Few of them know, for example, that a single wind tower requires over 60 truckloads of concrete at the base and needs its own acre to operate in. One tower takes hundreds of tons of steel and several tons each of copper, aluminum, and rare earth elements. It takes around $4 million to install one, and the net energy savings of wind projects are very much in doubt. Factoids and lists such as these make little impression on paper; Gibbs’ genius is bringing us to a site of “mountaintop removal for wind.” Pay keen attention to the ratio of environmental destruction to electricity served up, noting that the site you are visiting vicariously will seat only 21 turbines!

Folks at the “green” energy conferences might also tell you that solar panels are made of “sand”—easy to come by, cheap as dirt! Yet it’s not the sand of vacant lots or empty backwoods (if you can find any such woods) that goes into solar panels, but rather highly refined quartz, plus the sodium hydroxide and hydrofluoric acid required in manufacturing the panels. And how much space does a solar array require? The Ivanpah Solar Power Facility, which opened in 2014 at a cost of $2 billion, required 3,500 acres and was supposed to power 140,000 homes, but already shows ominous signs of wear and tear.

The dull surprise behind these wind and solar follies is the constant idling (as opposed to shutdown) of fossil-fueled, base-load power plants. The sun goes down predictably, but clouds are less predictable, and winds literally come and go. Not so with the appliances, computers, entertainment paraphernalia, and “green” cars plugged into the grid, much less the pumps, generators, and communications infrastructure at the local and regional utilities and manufacturing plants. So, the grid is kept running, and not by “green” energy. As described by an energy consultant interviewed in Planet, “You’ve got to have a fossil fuel power plant backing it up and idling 100% of the time. Because if you cycle up or cycle down, as the demand on the wind comes through, then you actually generate a bigger carbon footprint than if you just ran it [the fossil-fueled power plant] straight.”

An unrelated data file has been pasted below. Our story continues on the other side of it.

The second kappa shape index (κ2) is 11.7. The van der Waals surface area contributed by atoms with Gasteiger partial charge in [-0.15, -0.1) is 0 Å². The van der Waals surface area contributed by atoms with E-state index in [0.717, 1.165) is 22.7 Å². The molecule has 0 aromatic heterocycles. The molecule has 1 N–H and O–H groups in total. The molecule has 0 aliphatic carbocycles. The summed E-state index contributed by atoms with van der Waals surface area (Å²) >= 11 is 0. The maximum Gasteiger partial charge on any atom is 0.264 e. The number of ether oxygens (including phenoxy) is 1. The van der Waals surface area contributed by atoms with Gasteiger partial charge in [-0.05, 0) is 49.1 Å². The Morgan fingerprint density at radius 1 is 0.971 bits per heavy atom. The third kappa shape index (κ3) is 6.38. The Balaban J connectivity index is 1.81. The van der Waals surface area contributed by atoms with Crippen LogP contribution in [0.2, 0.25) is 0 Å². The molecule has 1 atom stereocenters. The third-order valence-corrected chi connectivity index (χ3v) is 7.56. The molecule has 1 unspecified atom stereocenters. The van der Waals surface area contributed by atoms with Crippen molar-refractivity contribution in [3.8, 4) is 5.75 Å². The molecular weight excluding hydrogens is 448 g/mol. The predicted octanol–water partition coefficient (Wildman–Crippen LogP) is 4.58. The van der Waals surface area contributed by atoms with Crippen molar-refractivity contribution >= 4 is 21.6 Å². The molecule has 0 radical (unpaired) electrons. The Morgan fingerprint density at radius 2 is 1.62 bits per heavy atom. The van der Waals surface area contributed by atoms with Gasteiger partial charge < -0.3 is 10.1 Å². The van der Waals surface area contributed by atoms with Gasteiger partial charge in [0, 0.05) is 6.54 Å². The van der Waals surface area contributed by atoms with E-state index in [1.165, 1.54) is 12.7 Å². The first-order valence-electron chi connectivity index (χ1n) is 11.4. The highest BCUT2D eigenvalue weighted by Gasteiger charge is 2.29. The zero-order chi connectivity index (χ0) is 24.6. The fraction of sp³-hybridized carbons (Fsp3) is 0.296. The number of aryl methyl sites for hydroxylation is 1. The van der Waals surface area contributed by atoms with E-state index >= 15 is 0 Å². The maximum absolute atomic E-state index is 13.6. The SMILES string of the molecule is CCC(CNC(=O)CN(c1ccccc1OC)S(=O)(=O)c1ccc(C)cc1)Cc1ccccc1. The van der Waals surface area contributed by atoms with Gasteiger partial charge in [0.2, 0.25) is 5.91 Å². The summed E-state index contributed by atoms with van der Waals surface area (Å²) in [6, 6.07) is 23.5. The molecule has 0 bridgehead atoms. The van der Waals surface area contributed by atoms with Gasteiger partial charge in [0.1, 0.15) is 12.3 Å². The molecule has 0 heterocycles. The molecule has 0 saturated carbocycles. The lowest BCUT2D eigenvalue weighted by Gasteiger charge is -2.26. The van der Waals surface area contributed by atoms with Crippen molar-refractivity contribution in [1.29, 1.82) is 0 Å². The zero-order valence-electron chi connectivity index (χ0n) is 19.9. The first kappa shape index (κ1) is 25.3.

Logs headed to the wood chipper; thence the incinerator for “green” energy. (Gibbs, Jeff, director. Planet of the Humans. YouTube, uploaded by Michael Moore, 21 Apr. 2020,

As Zehner put it, we would have been “better off just burning the fossil fuels in the first place, instead of playing pretend.” Taken out of context, such a statement might sound flippant, yet it was more like the bottom line of a thorough analysis of costs and benefits, including, for example, how much fossil fueling is required for the construction, maintenance, and de-commissioning of “green” energy projects.

Now please, don’t even think of accusing me, of all people, of pandering to fossil fuel interests. I wrote, for example, “BP: Beyond Probabilities” and that was ten years ago! Solar and wind projects have clear environmental advantages over coal-fired and nuclear power plants as well as fracking and tar sands mining. The point, though, is that the “green” energy industry is a charade if we think it will solve the sustainability problem without ever addressing the unsustainable demands of the human economy.